KeKe Palmer
"I'm not the type of game you wanna play, but if you wanna try it, that's okay." - KeKe via Instagram

At 22 years-old, Ms. Palmer is just starting to show us what she’s working it. From her budding music career to her starring roles and historic accolades (she was the first African-American woman to play Cinderella on Broadway), she shows no signs of stopping anytime soon. Despite her fame, she comes across as a well-rounded, intelligent, aware and grounded woman who also just happens to hustles her ass off and push boundaries. It’s wonderful that she’s already bold enough to express herself at such a young age when women are often taught to be silent, nice and invisible, something she encourages women to push back against.

In her recent interview for The Fader, KeKe touched on a few things, including her open and honest Snapchat as well as he importance of not accepting the shame that society likes to place on young women for expressing our sexuality–something she’s says she just got “tired of” as well as a film she’s writing about about two female stoner buddies.:

On Not accepting The Shame That Society Likes To Place On Young Women For Expressing Our Sexuality.
“I’m a big quote person and I saw this quote that said, ‘I let it go because it was too heavy.’ That’s really it. It was just simply too heavy. I remember the first time that I lost my virginity, really the first thought that I had was, ‘Thank God it’s gone.’ Meaning I felt like in order to be who I was, I had to hold onto a virginity that made me more of a woman than the next or any more of a good girl than the next. It was as if I put all these societal holds on myself when in actuality, it didn’t do anything but make me more unhappy, more stressed and more pressured. Then I realized, John, James, Jessica, Betty… whoever else, they’re not going to bed with me at night. I’m going to bed with me at night. I just felt like, you know what? I’m going to express myself in the way that I feel comfortable and anyone wants to judge—then screw them. That’s really how I felt because I got so tired of everyone trying to tell me how to be. It just got really, old.”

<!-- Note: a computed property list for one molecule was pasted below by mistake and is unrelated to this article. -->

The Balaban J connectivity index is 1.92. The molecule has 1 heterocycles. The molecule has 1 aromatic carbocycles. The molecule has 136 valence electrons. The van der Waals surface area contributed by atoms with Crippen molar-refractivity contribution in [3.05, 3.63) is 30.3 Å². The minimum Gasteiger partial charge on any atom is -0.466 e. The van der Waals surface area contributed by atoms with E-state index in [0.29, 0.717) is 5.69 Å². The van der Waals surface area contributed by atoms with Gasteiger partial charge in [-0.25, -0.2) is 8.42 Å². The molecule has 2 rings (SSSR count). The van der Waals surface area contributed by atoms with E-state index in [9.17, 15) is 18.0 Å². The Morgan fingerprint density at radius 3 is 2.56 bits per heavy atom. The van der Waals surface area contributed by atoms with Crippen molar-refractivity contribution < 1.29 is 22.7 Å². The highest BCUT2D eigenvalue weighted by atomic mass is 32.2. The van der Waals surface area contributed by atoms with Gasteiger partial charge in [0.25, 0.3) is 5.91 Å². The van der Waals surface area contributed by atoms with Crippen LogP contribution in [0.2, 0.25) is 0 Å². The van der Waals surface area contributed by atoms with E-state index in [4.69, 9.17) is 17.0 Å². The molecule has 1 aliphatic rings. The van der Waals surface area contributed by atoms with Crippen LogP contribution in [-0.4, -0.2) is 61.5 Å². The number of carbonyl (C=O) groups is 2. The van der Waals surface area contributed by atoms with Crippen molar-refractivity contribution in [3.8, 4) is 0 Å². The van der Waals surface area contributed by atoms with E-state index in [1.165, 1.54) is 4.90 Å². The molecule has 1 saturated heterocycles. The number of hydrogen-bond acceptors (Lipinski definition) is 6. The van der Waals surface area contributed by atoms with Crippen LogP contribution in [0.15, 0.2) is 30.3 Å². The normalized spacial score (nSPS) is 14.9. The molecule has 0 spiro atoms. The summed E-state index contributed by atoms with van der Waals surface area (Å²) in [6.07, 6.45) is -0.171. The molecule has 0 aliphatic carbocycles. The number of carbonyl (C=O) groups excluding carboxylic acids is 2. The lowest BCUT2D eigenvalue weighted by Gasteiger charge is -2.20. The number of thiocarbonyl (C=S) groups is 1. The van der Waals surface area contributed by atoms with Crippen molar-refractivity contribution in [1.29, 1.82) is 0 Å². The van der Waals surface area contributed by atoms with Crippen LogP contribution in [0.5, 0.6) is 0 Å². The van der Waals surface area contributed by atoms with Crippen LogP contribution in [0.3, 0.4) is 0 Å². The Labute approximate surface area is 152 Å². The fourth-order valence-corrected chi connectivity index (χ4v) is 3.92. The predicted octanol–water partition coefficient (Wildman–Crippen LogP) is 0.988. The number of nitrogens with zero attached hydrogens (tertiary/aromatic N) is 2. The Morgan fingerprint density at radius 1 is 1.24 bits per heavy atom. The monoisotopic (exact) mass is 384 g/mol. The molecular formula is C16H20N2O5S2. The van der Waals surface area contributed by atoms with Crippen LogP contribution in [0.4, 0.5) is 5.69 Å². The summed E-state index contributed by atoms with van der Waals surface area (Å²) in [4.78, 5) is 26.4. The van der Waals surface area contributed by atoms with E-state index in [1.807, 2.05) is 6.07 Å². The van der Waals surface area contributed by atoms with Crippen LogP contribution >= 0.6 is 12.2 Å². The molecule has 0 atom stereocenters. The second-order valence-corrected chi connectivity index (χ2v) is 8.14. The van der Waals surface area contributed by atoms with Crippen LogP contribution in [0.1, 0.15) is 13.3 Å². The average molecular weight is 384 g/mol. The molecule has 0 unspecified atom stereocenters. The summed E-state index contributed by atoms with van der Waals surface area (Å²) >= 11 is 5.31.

On Expressing That Same Message In Her Music
“Sometimes it sounds like attitude, love making, sometimes it sounds like I’m just having fun. It’ll be different expressions of that but all of these things that we feel or we don’t always talk about it. A lot of it’s the strength that isn’t expressed or isn’t shown in young women that I want to express. ‘I Don’t Belong To You‘ wasn’t just that to situation. [It] was about every young girl in America, most young girls think that way. I’m happy because I feel like a part of the generation that is really working towards breaking down those social issues and I think that we can attribute some of that to the social media era because you’re able to get to young people who think the way you think. So for me, ‘I Don’t Belong To You,’ was like every girl out there that’s tired of their family, society or anyone trying to control their individuality. And every young guy too. I’m a girl so I can really tell from a female perspective but guys too.”

On Her Black Female Stoner Film
“‘The Keke Palmer Project’ is the working title. It’s a project for me that I wanted to do with my homegirl that allowed me to showcase a young female, specifically a young African-American female in a way that we haven’t seen. We don’t often get to see that funny, goofy, silly and young side. So, the movie is a mix between a Friday and a Pineapple Express. So it’s about two female stoners, Lauren and Ariel who end up getting caught in some type of scandal. I don’t want to give you everything but the movie is about their journey of finding their way and coming of age and where they want to go and who they want to be in their lives. It’s a coming of age story with the backdrop of some action-packed stuff and funny young folks stuff.”

Read the rest of her interview at The Fader.

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